A scene fromthe play
A spin off from the biblical tale of ten virgins, the Five Maidens of Fadaka graces a Lagos stage recently. Adewole Ajao reports
There is no shortage of cultural energy in Ayodele Jaiyesinmi’s Five Maidens of Fadaka. An hour into the play and there seems to be a song and dance for every scene. This atmosphere attracts whistles and applause from culture vultures within the packed Agip Recital Hall of the MUSON Centre. The coup of having several ethnic groups on display for the July 22 play seems to resonate with the audience and you have to admire a stage facade that has failed to click in real life. With most geo-political zones suspicious of one another, the play whets the appetite for a harmonious existence between Nigerians something the former newspaper columnist gave priority when putting the script together.
A carnival-like opening in the morality tale unearths familiar faces. There is Norbert Young, Bimbo Manuel, Rachel Oniga, Carol King, Gloria Young, Iyke Okechukwu and others re-enacting the moonlight ritual of a rustic setting, and kids being wowed by a fable of the tortoise and crab. Its lesson does little to tame the exuberance of some within the boisterous multitude. This much is laid bare when some linger with bedtime beckoning. Sambo (Iyke Okechukwu) is the butt of female jokes -a sub plot that gives way to greater sauciness from other maidens in the community.
There is Tolu (Odetunde Mofoluwaso) who is in competition with Nonye (Chee Sandra Mba) when it comes to being uncouth. Unfortunately, the rude duo is as thick as thieves with a friendship built on gossip, vanity and breaking the rules. Their sharp tongues spare no one, not even their parents who are usually distracted by their nefarious antics. “The king will soon gather all the people from the communities to the great city,” discloses Tolu to her mother (Carol King) to escape a beating.
An adaptation of the Ten Virgins tale in the Bible, you are already fingering the likely candidates that will run out of steam before the play ends. With the king summoning ten maidens on the road to choosing a wife, the women draw up wish lists. They are not alone in daydreaming. Teenage boys like Chika (Dede Kelvin Alozie), Sambo (Iyke Okechukwu) and Olusola (Adeniyi Babatunde) revel in the dawn of an eagerly-anticipated utopia.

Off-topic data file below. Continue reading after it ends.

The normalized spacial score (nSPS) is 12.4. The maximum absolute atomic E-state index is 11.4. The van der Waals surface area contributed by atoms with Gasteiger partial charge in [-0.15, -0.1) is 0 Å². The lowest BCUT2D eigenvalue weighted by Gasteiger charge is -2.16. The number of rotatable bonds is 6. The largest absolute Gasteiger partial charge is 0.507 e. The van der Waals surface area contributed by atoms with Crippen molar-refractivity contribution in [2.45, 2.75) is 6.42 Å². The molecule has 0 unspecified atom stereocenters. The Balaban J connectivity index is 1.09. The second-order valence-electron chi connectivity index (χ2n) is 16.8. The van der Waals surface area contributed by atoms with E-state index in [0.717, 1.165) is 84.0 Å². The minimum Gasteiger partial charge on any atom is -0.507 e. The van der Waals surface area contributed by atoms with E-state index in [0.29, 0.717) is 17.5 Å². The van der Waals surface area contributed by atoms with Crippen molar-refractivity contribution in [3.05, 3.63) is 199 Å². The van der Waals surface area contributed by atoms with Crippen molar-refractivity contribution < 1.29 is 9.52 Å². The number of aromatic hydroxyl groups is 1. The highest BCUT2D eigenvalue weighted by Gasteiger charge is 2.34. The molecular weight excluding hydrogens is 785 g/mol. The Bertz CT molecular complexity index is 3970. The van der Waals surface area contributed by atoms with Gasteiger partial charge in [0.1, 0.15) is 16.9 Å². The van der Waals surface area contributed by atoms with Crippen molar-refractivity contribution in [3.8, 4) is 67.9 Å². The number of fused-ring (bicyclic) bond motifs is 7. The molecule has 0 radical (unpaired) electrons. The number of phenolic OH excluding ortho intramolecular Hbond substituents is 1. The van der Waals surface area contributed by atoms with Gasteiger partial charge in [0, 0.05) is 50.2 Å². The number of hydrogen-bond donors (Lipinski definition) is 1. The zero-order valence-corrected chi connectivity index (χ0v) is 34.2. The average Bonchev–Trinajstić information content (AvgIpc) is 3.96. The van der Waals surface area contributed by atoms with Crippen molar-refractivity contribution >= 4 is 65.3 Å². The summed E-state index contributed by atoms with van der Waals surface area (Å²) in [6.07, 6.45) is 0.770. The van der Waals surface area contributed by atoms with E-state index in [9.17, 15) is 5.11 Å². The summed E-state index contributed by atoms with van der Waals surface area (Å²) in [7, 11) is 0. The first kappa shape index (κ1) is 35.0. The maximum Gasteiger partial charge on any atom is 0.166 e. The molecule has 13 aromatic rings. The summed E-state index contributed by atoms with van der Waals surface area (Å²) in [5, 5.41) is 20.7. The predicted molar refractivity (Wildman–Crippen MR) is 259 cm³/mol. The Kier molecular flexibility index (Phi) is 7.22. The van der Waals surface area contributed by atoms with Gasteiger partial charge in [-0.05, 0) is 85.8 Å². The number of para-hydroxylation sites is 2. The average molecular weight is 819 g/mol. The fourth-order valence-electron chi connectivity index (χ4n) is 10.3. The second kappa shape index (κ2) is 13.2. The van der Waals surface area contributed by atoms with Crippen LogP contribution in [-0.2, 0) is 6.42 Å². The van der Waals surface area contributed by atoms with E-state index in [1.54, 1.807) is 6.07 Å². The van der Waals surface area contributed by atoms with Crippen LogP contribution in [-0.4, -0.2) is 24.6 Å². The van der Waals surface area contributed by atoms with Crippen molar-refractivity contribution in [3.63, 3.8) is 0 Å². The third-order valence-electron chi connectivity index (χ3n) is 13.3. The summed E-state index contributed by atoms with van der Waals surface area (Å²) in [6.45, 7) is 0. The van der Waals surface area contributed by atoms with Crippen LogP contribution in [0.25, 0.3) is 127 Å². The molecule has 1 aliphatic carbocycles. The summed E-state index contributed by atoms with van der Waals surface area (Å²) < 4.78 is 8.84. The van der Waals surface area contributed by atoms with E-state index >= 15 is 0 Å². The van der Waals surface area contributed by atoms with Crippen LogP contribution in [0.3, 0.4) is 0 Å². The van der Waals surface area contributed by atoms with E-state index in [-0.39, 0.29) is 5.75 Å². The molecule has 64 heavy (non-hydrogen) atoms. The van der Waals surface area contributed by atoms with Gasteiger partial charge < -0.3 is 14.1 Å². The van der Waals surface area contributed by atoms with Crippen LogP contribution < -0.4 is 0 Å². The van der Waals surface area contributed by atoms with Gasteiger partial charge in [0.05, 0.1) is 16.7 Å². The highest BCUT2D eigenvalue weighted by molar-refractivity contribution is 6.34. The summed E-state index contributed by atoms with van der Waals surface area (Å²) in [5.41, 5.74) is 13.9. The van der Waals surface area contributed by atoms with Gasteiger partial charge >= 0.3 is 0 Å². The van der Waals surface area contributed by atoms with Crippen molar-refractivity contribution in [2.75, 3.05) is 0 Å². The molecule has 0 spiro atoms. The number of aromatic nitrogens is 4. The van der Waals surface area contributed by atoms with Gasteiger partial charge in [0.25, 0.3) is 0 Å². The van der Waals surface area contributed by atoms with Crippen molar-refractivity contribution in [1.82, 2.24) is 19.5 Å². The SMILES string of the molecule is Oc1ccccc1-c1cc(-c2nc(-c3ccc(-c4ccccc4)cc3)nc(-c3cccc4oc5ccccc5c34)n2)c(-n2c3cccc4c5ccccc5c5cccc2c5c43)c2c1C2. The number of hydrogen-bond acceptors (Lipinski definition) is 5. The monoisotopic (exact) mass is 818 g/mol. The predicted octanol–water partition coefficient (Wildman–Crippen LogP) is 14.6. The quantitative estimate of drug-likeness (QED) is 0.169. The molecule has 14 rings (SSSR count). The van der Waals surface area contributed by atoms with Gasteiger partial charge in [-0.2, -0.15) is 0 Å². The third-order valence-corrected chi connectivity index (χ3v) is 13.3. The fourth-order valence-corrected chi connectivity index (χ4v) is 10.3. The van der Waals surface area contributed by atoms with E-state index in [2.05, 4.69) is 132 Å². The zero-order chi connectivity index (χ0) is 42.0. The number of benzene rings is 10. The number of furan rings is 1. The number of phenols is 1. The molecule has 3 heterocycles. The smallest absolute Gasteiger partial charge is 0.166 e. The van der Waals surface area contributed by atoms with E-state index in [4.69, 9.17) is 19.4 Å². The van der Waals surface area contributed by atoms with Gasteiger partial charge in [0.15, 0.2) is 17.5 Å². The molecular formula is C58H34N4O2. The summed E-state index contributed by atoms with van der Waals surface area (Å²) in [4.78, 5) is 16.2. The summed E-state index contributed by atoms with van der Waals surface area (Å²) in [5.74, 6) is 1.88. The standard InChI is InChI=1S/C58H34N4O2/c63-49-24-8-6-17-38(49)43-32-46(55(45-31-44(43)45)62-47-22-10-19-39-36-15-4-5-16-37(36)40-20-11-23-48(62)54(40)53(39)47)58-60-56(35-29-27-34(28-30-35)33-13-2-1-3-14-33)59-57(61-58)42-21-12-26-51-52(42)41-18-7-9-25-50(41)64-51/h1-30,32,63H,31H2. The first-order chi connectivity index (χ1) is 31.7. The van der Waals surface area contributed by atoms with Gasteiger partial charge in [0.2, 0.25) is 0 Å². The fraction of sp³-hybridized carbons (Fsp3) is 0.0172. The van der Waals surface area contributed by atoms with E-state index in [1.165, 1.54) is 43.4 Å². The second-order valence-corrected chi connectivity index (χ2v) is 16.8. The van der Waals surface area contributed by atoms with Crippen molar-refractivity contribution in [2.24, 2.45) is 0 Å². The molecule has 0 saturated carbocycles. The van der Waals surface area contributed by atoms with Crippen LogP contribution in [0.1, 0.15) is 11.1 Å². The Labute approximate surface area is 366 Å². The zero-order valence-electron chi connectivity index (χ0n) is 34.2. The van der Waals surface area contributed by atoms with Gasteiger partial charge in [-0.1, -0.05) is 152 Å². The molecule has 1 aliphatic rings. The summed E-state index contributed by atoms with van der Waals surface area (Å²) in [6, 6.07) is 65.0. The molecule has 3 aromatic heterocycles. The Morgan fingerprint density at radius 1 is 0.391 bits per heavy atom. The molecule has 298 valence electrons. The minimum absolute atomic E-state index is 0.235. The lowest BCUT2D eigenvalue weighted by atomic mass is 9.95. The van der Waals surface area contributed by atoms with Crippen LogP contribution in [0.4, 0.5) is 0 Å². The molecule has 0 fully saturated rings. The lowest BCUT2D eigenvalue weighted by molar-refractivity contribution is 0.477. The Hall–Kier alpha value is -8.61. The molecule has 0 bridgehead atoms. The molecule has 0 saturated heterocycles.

“There’s no fighting each other....no dying, no working,” they chorus after another round of choreography from some members of the Ijodee Dance Troupe.
Grown men like Papa Ruki (Bimbo Manuel) and Papa Tafi (Norbert Young) are also guilty of woolgathering. Their addictions to palm-wine and the traditional Ayo game stir feuds among their wives (Inna Erizia and Kate Okunu), who argue on the most indolent of the pair.
The preponderance of bad habits among some of the maidens becomes understandable once the flaws of their parents come to light. Nonye always has a mirror close by to admire herself during chores at the stream. Tucked neatly in her blouse, it is usually accompanied by a flurry of unnecessary praise from her dotting mother (Gloria Young) who encourages her daughter’s delusions.
“I’ll not continue to come to the stream with you girls. Me that I look like gazelle! If I turn to an old woman before my time, who will marry me?” remarks the maiden with her usual arrogance.
Such outer beauty is futile with a monarch who has his eye on inner values. After summoning ten maidens to the city so he can choose a wife, the saucy collective within the mass find it hard to keep up on the way to clinching the ultimate prize. Amidst all the fanfare, sonorous tunes and plethora of indigenous dances, an embodiment of exemplary traits as adequate preparation for the coming of Christ are re-echoed several times within the play which lasts for a little over two hours.
“All that is needed is humility, accountability, honesty ...and purity. If people don’t make it to the great city, there’ll be much crying,” reveals a character.
Written by Ayodele Jaiyesinmi and directed by Abiola Segun Williams, Five Maids of Fadaka is a lesson in the efficacy of values over beauty. In a dark and hostile world, sound character illuminates the miasma synonymous with existence. Another in a list of plays by the Thespian Family Theatre that includes Mad King of Ijudyah and Siddon De Look, the play’s 19th performance continues home-grown themes that attracted First Bank’s First@Art initiative to partner. With a hat trick of sponsorship for prominent shows, the bank is hoping to ensure a much-needed spike to indigenous arty activity with a leg up for numerous events